The Lake District is one of the best places to explore in England and has fuelled creative and exploring minds for centuries. Spending time in the mountains has huge benefits both physically and mentally. The one downside can be that some of the ‘famous’ routes and mountains can be slightly busy during certain times of the year which can take away from the whole reason you wanted to come up here in the first place. Don’t fear though, there is a simple solution to avoid the crowds, and it comes in the form of small green dotted lines – footpath, byways and bridleways.
If you look closely at any OS map you’ll actually be amazed at the number of these all over the Lake District. They’re everywhere. In fact within a 3-mile radius of my house I stopped counting at 30 miles worth of public rights of way, I guess it’s actually around the 50 mile mark. All within a few miles of my house. You can be sure that only a small proportion of these path are heavily used. Which means it’s easy to spend the day hiking without seeing anyone.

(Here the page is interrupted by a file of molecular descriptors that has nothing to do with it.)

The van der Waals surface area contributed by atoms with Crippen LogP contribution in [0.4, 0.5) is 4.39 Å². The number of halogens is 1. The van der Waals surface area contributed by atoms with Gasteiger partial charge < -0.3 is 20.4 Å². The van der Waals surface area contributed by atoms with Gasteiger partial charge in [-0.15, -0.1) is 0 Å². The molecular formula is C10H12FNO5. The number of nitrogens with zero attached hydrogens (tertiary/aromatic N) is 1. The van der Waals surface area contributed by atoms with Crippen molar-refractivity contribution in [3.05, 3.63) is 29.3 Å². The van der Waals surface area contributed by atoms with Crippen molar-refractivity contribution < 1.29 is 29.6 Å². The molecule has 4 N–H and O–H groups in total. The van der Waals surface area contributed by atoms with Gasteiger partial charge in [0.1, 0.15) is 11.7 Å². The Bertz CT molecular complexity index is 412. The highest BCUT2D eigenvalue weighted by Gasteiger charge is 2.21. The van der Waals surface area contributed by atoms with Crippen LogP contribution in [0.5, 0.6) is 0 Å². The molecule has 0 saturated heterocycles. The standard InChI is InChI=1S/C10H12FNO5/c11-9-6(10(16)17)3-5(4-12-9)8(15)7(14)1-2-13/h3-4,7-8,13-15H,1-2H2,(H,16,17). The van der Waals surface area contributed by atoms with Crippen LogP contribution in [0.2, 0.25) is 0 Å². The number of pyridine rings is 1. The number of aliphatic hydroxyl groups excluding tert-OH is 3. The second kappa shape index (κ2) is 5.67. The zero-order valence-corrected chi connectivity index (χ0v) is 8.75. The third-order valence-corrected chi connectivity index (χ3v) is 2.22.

One of my favourite places to explore near my house and off the beaten track is up and around the Coppermine’s Valley. Starting from the village you walk up past Coniston Brewery (Do not stop for a pint, save it for your return) and up the road following Church Beck that eventually turns into a gravel track running up the valley. Half way up you get to a bridge on your left with a small waterfall and pool for a dip if you’re brave enough. You then reach the crest of a small hill and the road then opens out to the Coppermine’s valley.
Copper has been mined here for the past 500 years and it fuelled my imagination exploring all the shale mounds, old railway tracks and caves. Explore cave with caution obviously please, but explore them you can. In fact, for those of you more-hardy than I, you can even cave dive up here.
From here to keep off the beaten track cross the river and head up towards Levers Water on the footpath, not the gravel track. At Levers you have many options but two that excite me the most. You can veer west and up a steep much quieter route that eventually gets you to the top of Coniston Old Man, or if you’re feeling fit you can keep heading north which brings you out at Wrynose Pass, then you turn back round, take one of the many other paths back down to Coniston, this time stopping in any one of the pubs, sipping a Coniston Brewery Ale and letting your thoughts slowly meander.
The Coppermine’s Valley is my go-to place to walk, run, cycle (you can cycle up to Levers Water on the track) and swim if I want to get away from the main drag up Coniston Old Man, all without having to travel too far from home.